If you’ve been following the contract negotiation updates between the Ravens and star quarterback Lamar Jackson, you’ve been hearing about a young kid without proper representation lackadaisically going through “unusual” procedures. Well, according to Jason La Canfora of CBS Sports, those plugged into the situation believe Jackson is in far more control than has been illustrated.
Baltimore has reportedly presented offers to the 25 year-old focusing on term rather than annual average. Even so, long-term in this situation is being defined as five years or more. These long-term offers to Jackson apparently value in the realm of $35MM per year. In either respect, it doesn’t sound like the offers compare to those of fellow star quarterbacks Patrick Mahomes (10-year, $45MM aav) or Josh Allen (6-year, $43.01MM aav). General manager Eric DeCosta has repeatedly stated that, when Jackson wants to talk, he’s ready to work towards a deal.
Casual observers have frequently made comments that it would be much more prudent for Jackson to allow an agent to move forward with negotiations that could land him a deal worthy of his talents while allowing him to focus on his play. Jackson has confidence he can do both, and those casual observers may come to agree if they learn what Jackson is aiming for.
According to La Canfora’s sources, Jackson isn’t looking at Mahomes and Allen when thinking about his options moving forward, Jackson is looking at Vikings’ quarterback Kirk Cousins. Cousins, who is not considered on the same level as Mahomes, Allen, and Jackson, played out his rookie contract, played out two franchise tags, then captured a fully-guaranteed, three-year deal worth $84MM.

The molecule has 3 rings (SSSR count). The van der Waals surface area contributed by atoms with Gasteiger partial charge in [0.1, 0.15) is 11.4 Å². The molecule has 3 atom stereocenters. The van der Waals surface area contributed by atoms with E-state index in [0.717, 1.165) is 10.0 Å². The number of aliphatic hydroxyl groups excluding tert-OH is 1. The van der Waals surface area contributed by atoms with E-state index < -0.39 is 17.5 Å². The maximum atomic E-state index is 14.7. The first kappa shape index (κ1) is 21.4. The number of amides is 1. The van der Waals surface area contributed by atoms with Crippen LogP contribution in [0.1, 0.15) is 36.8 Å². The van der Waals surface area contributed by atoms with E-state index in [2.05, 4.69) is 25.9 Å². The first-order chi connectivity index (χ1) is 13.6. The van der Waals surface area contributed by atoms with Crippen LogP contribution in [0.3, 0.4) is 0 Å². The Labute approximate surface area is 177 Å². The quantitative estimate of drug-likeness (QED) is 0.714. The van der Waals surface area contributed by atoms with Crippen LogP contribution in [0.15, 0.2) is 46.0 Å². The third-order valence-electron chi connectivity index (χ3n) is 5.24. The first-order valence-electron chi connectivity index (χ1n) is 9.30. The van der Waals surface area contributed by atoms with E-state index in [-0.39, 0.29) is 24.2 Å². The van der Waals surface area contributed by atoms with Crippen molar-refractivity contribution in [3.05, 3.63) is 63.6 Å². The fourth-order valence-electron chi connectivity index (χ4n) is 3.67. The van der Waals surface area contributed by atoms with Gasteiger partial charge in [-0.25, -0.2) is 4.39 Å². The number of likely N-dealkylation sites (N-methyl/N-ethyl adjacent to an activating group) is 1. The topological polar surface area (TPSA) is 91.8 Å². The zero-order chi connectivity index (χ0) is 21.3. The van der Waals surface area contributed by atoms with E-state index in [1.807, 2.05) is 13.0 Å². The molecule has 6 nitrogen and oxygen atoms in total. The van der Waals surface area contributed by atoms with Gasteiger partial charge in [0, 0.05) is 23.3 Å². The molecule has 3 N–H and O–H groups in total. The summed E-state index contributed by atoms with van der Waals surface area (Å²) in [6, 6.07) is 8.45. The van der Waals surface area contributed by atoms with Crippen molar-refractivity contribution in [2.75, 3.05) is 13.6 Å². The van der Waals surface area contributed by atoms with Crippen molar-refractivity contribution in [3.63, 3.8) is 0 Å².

If Jackson follows this route, he is set to earn $23.02MM in the 2022 NFL season. This year’s franchise tag value for quarterbacks is set at $28.6MM. It will be adjusted, and likely increased, next year and the year after. Plus, when a player receives a franchise tag for the second year in a row, instead of getting paid the value of the tag, they are paid 120% of its value. So, to illustrate the inherent value there, if the franchise tag numbers were to stay the same over the next two years (they won’t), Jackson’s next three seasons would pay out $23.02MM, $28.6MM, and $34.32MM respectively. Following that, Jackson would be a former-MVP quarterback on the market before he turns 30, an extremely rare commodity.
If Cousins was able to leverage that situation into a three-year, $84MM deal, think what Jackson could earn. Jackson is obviously worth more than Cousins’ $28MM per year and over a short-term deal Jackson could net an even higher average still. Not to mention that every year, the market increases. With gambling money pouring in and record media deals paying dividends, NFL contracts continue to skyrocket. Cousins’ deal was made in 2018. In 2025, a top-tier quarterback may be able to earn up to $50MM per year if contract numbers continue to climb.
Allowing Lamar to carry those cap numbers over the next three years could truly hamper the Ravens’ ability to surround him with talent. The way Jackson sees it, he is betting on himself in the short-term but sees an opportunity to cash in either way. He has placed himself in an enviable position that tells Baltimore they don’t have to pay him what he’s asking for, but, if they don’t, it won’t do their cap space any favors.
Expect for Jackson to continue waiting patiently for a deal he can’t say “no” to. Until then, Jackson will continue to focus on his play. As long as he stays healthy and continues to perform at the level he’s shown he can, Jackson is due for a payday regardless of when a deal gets made.